Tuesday, February 12, 2008
From Moscow With Sour Cream
Beef stroganoff is an old-school dish for sure. I think the first time I had it, I was about eight, and I don’t remember liking it much, but that might have had something to do with my not being a huge fan of egg noodles (and I’m still not). Also, the beef was tough. Years later I made it again, from a Weight Watchers recipe, and it was… better. Not my favourite dish, but tasty enough. I don’t think I’ve made it more than twice in the past five years, and then while hunting for slow-cooker recipes, Cooking Light came through for me again with a beef stroganoff recipe that sounded easy, cheap and tasty. What the heck, I thought, and tossed it into the recipes to try file.
We tried it yesterday and holy Gorbachev, was it good. So good, in fact, that I daydreamed about the leftovers all morning. It’s going on the permanent comfort food list. And did I mention it was easy? And cheap? Seriously, you have to try this if you like beef, mushrooms, sour cream, and food that tastes much more decadent than its calories would suggest.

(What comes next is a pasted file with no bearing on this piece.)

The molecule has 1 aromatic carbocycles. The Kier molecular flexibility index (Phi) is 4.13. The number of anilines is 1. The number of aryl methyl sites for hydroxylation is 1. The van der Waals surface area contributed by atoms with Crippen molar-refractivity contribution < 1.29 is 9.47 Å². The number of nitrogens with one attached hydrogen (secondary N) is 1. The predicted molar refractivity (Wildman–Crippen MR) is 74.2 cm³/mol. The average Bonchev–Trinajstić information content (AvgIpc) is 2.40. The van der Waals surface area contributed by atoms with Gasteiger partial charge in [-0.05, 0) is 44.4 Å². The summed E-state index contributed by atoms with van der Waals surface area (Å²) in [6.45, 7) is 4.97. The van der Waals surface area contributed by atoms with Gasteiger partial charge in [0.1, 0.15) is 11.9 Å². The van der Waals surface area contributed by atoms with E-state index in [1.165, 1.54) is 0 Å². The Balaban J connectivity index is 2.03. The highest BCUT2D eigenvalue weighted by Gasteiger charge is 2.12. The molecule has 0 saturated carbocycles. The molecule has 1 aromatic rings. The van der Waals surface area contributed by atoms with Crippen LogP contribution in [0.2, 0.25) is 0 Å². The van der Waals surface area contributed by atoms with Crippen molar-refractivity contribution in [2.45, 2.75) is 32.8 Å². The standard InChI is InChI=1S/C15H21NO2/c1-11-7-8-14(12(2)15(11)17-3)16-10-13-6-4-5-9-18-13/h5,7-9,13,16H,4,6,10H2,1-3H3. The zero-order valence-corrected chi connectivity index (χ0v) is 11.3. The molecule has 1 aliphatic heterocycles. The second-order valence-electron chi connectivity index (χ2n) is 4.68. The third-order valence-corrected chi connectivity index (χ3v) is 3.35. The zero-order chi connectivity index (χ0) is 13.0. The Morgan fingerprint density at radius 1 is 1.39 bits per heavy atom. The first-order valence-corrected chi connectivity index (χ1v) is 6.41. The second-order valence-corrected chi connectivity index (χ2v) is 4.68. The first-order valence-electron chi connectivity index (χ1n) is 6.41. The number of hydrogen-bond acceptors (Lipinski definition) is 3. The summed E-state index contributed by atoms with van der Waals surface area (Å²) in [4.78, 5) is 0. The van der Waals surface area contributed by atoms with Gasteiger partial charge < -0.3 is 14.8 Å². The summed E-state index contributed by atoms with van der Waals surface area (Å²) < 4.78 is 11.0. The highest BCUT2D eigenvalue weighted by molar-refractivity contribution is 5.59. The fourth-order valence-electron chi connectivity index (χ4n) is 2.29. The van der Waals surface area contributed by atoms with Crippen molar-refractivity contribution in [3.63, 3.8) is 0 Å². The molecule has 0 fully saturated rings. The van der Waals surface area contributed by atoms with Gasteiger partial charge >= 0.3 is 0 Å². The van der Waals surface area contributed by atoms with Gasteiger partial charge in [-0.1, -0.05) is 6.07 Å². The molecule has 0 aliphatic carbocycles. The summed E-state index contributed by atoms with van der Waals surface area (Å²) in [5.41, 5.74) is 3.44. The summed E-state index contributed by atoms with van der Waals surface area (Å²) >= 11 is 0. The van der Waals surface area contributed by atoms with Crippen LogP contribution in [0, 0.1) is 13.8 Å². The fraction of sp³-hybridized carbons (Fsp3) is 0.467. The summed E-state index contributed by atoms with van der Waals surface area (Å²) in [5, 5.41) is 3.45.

The cheap marinating steak becomes fork-tender. The onions and mushrooms all but disappear into the sauce, which is earthy and deep from the broth and a splash of red wine (my addition, and a good one), and the Dijon adds a secret zing, a sort of “what IS that?” tang on the tongue. The sour cream smooths it all out and makes it rich and saucy. And I find that mashed potatoes, not too highly seasoned, made a perfect bed for the stew. You could have plain rice, of course, or even egg noodles, but I’ll stick with my spuds. And broccoli – its fresh zip cuts right through the creamy sauce and brightens the palate. A glass of velvety red wine would go gorgeously with this.
Please, I beg you. Make your friends and loved ones happy. Cook them some stroganoff. It’s warm food for cold days and it will warm their hearts. You don’t have to tell them how easy it was. Chris does recommend, however, being out of the house while it’s cooking as the smell nearly drove him mad with hunger.